In April 1883, forty-two-year-old Claude Monet left his home in the western Paris suburb of Poissy and went to live in the small Normandy farming village of Giverny, a village he had passed thorough many times during his train journeys from Paris to Rouen.  The unpretentious village nestled at the bottom of a hill across the River Seine from the town of Vernon.  It was then made up of simple farms, modest houses, and a Norman church and at the time had a population of less than three hundred residents.  What appealed to Monet about Giverny and the surrounding area was its pastoral charm.  Monet, at this time, had been widowed for four years.  He arrived at Giverny and set up home along with his two children, Jean and Michel, and his former patrons Ernest and Alice Hoschedé.  Ernest Hoschedé, a departments store magnate and art collector had been declared bankrupt in 1877 when his business failed.  With nowhere to live, he and his wife and six children went to live with Claude and Camille Monet and their two children.

Charcoal sketch of Claude Monet by Theodore Robinson (1890)

At the time of Monet’s arrival at Giverny, his artistic career was starting to take off.  Giverny was to be a secluded and peaceful retreat and so he was less than pleased by the summer influx of artists to Giverny.  In his 1993 book Monet’s Giverny: An Impressionists Colony. William Gerdts recalls what Monet told a reporter about the influx of Americans:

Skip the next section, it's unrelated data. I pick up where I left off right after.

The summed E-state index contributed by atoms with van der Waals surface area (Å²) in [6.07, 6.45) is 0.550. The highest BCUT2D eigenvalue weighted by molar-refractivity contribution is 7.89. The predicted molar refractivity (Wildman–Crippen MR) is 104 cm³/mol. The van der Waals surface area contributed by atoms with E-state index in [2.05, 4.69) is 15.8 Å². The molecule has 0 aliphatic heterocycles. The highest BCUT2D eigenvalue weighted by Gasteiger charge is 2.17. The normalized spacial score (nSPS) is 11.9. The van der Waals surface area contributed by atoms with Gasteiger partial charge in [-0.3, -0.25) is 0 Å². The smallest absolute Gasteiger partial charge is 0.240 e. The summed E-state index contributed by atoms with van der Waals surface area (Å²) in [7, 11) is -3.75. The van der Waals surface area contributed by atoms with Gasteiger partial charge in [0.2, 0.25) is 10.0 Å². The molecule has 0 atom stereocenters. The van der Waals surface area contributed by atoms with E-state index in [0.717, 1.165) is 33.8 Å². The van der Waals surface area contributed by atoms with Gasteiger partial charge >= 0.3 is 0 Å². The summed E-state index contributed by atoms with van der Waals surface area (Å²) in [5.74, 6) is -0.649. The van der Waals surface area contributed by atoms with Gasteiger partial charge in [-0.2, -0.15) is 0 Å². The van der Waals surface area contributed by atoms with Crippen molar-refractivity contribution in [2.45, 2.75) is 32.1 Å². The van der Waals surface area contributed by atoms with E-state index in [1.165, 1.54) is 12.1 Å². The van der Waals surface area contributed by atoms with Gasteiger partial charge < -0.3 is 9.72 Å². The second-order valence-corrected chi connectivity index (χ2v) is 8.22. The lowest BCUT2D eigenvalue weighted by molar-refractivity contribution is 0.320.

“…When I first came to Giverny I was quite alone, the little village was unspoiled. Now, so many artists, students, flock here, I have often thought of moving away…”

However, the great man did not move away. Instead he progressively removed himself to his compound where his garden and lily pond provided all the subject matter he needed for his paintings.

Theodore Robinson’s photograph of Monet (c.1889)

Theodore Robinson agreed with Monet about the downside of the influx of visitors and was set against the idea put forward by John Leslie Breck to establish Giverny as an artists’ colony, and he was quoted as saying:

“…Breck conceived the idea of making an art colony of it [Giverny]. Theo Robinson strenuously objected saying they had found a lovely spot and should keep it to themselves…”